I learned at the rally several of our ward members had received hate mail after their names, religious affiliation, contribution mounts, and addresses were published on a website inciting No On 8 supporters to target the listed individuals. Their houses and cars had been vandalized, their campaign support signs stolen, and opposition signs planted in their place.
When I returned home after the rally, I had a huge headache and my stomach was in knots. I am not a fan of confrontation, and the noise of the horn honking, both pro and con, and the divisive atmosphere inherent in the volatile situation had taken its toll. Still, after praying with my wife, I felt calmer and was pleased we had chosen to participate. While our efforts were miniscule compared to the hours of service to the cause provided by others, we had at least jumped down from the fence and done something.
Then I saw the latest No On 8 television commercial.
Supposedly produced by an independent group not affiliated with the official No On 8 campaign, the thirty second commercial spot shows two scruffy male white actors portraying Mormon missionaries who force their way into the well-kept home of a married lesbian couple.
“Hi, we're from the Church of Jesus Christ of Latter-day Saints,” one says.
“We're here to take away your rights,” says his companion.
The missionaries then rip the wedding rings from the women's fingers and ransack the house until they find the women's marriage license, which they destroy.
“Hey, we have rights,” one of the women says.
“Not if we can help it,” answers a missionary.
Moving outside the residence, one of the missionaries smugly says, “That was easy.”
Flexing his muscles, his companion asks, “What do we want to ban next?”
While I was appalled by the commercial, I was even more appalled both MSNBC and The Comedy Channel happily took money to broadcast this overtly hate filled vignette. I cannot imagine a similar commercial, targeted at any other religious or racial group, not being considered a hate crime with a civic outcry for prosecution.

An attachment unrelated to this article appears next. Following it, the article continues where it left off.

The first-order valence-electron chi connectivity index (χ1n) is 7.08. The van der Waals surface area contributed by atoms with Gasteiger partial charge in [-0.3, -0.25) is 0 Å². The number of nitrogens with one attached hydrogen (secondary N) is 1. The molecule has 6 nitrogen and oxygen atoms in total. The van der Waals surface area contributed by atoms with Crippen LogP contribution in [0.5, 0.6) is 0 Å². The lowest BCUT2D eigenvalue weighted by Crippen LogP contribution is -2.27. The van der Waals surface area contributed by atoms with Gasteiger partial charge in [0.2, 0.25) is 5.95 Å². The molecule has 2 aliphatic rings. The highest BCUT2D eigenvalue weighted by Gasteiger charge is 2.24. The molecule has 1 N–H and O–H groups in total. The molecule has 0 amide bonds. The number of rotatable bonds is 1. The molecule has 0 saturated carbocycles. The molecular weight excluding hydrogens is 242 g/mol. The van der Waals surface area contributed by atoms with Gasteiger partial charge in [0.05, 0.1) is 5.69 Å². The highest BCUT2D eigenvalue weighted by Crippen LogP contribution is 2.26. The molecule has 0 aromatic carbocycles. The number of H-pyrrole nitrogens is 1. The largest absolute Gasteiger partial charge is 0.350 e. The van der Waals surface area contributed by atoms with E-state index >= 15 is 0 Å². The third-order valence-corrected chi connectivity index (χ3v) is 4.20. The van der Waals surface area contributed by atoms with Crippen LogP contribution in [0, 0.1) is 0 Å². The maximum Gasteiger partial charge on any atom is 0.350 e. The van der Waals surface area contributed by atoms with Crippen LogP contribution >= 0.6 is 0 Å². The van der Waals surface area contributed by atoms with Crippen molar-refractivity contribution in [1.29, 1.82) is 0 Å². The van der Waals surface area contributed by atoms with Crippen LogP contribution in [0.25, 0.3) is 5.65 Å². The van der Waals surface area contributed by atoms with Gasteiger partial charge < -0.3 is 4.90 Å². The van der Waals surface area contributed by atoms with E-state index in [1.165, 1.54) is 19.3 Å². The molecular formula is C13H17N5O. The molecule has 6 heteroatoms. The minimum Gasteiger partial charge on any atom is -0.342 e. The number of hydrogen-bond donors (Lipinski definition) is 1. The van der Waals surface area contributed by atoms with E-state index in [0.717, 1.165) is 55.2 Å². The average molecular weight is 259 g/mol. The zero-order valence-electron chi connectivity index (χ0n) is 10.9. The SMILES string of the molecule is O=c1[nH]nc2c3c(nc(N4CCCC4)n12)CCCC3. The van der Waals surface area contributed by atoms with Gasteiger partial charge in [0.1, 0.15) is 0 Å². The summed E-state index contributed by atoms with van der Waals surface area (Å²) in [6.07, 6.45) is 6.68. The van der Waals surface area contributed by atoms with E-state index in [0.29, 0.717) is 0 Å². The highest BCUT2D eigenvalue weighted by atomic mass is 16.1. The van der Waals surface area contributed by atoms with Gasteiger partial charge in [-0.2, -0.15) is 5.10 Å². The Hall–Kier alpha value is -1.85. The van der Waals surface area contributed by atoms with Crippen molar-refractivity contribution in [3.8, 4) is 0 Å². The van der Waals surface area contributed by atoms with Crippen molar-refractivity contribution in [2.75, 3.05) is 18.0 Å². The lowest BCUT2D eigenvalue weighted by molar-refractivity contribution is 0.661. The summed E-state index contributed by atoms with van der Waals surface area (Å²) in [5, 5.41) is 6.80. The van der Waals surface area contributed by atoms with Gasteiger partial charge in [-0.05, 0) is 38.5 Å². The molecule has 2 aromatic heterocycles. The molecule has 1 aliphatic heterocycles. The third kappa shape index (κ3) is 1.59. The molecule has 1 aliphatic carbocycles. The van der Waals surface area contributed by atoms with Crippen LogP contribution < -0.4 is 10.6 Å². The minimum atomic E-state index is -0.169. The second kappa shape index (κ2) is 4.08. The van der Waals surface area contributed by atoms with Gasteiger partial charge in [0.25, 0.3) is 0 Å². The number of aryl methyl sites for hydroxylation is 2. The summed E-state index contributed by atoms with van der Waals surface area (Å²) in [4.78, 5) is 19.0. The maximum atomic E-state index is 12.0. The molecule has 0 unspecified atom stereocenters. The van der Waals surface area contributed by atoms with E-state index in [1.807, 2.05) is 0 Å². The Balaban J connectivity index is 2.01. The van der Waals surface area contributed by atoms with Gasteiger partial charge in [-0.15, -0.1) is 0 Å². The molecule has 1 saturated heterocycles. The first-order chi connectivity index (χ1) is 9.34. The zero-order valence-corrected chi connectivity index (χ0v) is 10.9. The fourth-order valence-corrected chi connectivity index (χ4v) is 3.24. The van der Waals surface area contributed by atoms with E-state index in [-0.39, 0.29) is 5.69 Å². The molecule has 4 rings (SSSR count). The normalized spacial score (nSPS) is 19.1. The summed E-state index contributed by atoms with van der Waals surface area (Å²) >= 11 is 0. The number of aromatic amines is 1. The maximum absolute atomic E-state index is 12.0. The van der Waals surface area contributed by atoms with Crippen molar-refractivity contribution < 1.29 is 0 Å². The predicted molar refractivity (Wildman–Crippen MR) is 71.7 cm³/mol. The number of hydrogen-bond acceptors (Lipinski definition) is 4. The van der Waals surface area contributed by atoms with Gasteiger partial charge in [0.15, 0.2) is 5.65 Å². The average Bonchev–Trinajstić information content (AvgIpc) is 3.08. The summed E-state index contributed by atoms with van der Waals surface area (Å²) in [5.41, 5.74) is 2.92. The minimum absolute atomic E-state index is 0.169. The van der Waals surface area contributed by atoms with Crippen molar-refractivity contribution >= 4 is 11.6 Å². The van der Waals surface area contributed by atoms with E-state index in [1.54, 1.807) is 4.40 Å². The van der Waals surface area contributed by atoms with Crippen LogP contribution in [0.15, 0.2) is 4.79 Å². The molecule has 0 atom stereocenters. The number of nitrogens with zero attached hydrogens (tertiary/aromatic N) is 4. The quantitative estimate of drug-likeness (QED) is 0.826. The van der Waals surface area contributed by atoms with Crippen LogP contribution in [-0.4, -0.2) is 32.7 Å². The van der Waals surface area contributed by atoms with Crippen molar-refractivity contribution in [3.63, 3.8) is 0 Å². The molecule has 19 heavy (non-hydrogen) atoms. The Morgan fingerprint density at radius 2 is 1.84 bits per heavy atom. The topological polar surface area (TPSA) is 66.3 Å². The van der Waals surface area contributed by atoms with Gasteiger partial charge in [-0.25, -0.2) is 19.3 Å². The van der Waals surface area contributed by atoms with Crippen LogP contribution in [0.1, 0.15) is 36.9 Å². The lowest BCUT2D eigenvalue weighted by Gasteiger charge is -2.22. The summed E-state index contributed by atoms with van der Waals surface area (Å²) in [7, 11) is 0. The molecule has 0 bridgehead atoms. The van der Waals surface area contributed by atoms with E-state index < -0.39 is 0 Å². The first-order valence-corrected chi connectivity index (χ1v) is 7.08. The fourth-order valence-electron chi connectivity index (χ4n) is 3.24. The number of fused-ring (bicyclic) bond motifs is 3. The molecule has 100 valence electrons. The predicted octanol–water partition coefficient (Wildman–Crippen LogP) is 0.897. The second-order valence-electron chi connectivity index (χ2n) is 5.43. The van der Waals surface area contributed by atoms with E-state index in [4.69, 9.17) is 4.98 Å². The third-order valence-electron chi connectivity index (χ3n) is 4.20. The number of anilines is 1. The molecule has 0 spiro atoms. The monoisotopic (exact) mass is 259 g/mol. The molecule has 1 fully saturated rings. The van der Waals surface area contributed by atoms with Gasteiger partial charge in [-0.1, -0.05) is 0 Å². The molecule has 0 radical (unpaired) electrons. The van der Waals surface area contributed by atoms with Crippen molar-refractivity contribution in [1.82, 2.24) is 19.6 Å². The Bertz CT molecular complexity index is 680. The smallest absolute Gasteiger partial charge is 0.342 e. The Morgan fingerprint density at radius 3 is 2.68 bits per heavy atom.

My hackles were beginning to rise in a distinctly unchristian way. However, the fun was just beginning.
Election Day And Aftermath
Election day in California saw numerous No On 8 activists distributing literature and vocalizing at polling sites in clear violation of election laws. Police were called, 100 yard distances from the polling places were paced off, yet the agitation continued.
Despite these efforts, Proposition 8 obtained a slim majority (52.5% to 47.5%). Exit polls showed the proposition was supported by 7 of 10 Black voters, a majority of Latino voters, and by people with children under the age of 18 still at home. Clearly, it was supported by all people who believed marriage is a special and protected institution.
The day after the election, spontaneous protests sprung up in West Hollywood – a small residential community, with a large gay and lesbian population, located within Los Angeles County , but just outside Los Angeles city borders. The protests did not have a particular focus or target other than outrage as they strayed outside the confines of West Hollywood and into Beverly Hills , Hollywood , and West Los Angeles . Several arrests were made, but the seething anger at the passage of Proposition 8 was not dampened.
On Thursday, however, two days after the election, rumors began to be picked up by LAPD of a large protest organized by gay and lesbian activists and their supporters to be staged outside the Los Angeles LDS temple on Santa Monica Boulevard in West Los Angeles .
LAPD has 22 geographic Areas divided between 4 administrative Bureaus . My investigative unit is attached to Operations-West Bureau – which has responsibility for the area where the Los Angeles temple grounds are located. We operate out of a squadroom across from the Bureau's administrative offices. In such proximity, I was in a position to observe the command post set up in the Bureau offices to monitor the actions of the field command post charged with keeping the already illegal (no permits) protest peaceful.